Down syndrome is one of the most well-known and common chromosomal disorders—there are approximately 400,000 people in the United States with the condition, also known as trisomy 21. Although the incidence rate is fairly high, this is a complex disorder that is still not greatly understood, especially the link between Down syndrome and cancer.
At Roswell Park, within the Department of Cancer Genetics, we’re working to break down the causes of Down syndrome and their associated cancer risks. Our lab has developed one of the most advanced and complete models of the disorder available for research. In fact, leading institutions around the world are currently using the model developed at Roswell Park.
One of the goals of our research is to “dissect” the extra chromosome that causes Down syndrome and discover why patients with the disorder have such high rate of a type of pediatric leukemia—an approximately 500-fold higher rate compared to the general population. In addition, they have significantly lower rates of solid tumors.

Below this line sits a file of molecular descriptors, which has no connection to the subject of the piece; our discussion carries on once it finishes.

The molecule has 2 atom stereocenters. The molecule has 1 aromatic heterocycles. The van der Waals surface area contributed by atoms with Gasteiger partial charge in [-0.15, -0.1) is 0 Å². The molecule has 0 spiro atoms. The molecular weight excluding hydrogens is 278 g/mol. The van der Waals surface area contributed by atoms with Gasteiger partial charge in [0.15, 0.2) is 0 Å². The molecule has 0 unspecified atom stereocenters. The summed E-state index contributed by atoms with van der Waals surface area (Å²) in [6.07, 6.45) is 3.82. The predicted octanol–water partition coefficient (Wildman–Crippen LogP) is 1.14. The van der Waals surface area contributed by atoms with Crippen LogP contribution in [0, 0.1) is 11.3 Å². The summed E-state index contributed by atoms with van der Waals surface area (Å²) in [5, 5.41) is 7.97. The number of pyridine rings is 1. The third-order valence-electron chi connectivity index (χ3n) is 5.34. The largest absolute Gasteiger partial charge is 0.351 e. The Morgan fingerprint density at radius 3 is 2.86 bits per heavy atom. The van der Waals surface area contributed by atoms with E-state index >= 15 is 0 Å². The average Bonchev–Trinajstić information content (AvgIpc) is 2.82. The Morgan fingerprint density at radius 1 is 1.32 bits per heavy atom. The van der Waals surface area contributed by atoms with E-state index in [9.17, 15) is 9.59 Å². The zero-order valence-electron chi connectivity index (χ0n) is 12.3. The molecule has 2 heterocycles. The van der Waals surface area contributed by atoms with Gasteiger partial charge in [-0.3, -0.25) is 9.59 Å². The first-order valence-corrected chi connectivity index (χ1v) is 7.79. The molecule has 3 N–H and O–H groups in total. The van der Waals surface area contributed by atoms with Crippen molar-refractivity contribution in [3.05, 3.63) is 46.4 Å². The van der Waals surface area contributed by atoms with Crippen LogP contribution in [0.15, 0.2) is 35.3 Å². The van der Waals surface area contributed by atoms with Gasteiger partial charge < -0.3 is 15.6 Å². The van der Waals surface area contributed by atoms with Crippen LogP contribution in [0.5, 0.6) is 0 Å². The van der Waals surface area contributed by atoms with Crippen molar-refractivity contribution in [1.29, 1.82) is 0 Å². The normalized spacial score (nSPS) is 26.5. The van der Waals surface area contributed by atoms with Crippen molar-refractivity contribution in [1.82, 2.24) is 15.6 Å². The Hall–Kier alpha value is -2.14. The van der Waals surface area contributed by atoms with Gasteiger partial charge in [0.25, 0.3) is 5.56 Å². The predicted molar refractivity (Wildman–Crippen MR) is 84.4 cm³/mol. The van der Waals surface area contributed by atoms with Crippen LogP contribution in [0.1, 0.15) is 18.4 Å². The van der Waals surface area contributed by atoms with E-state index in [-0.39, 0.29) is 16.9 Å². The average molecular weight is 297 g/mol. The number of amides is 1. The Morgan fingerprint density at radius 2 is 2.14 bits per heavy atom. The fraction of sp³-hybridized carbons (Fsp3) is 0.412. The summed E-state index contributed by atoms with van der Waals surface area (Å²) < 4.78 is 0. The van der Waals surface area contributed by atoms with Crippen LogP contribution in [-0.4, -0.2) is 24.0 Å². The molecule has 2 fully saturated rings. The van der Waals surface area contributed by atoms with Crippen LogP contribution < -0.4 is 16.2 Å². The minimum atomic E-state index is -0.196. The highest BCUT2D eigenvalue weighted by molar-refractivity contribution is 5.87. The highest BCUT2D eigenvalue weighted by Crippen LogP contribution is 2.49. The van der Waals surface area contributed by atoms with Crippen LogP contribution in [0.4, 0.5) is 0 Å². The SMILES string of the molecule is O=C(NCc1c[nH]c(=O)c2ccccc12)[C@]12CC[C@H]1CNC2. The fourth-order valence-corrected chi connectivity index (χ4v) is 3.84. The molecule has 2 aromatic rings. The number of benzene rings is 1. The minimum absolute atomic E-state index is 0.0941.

These findings could help us develop new treatment methods for many types of cancer. How? The genetic mechanisms that cause someone with Down syndrome to develop leukemia—or conversely, to not develop a solid tumor—could be replicated and used to develop new drugs or other treatment methods.
Having Down syndrome is also linked to a strikingly high incidence of Alzheimer’s disease. Thanks to advances in treatment and care, people with Down syndrome are living longer than ever, but almost all of them will develop Alzheimer’s changes in their brains past the age of 40. Breaking down the molecular mechanisms of Down syndrome could allow us to better understand Alzheimer’s—a devastating and complex disease without many current treatment options.
The advantages of this research doesn’t stop there. The research laboratory model developed at Roswell Park has applications for researching many other kinds of diseases, as long as a disease has a chromosomal link. This includes learning disabilities and many kinds of cancer.
The genetic make-up of Down syndrome was sequenced just over ten years ago. In that time, we’ve made dramatic progress in understanding the disorder, and with continuing advances in medical research, it is expected that the expedited rate of discovery will continue.
This is such a complex area of research that most pharmaceutical companies aren’t interested in funding research programs like ours. Without the funding we’ve received from the Roswell Park Alliance Foundation, the Children’s Guild Foundation and the National Institutes of Health, these breakthroughs in understanding Down syndrome—and all its related diseases—would be impossible. We’re grateful each day for the thoughtful, forward-thinking generosity of our donors.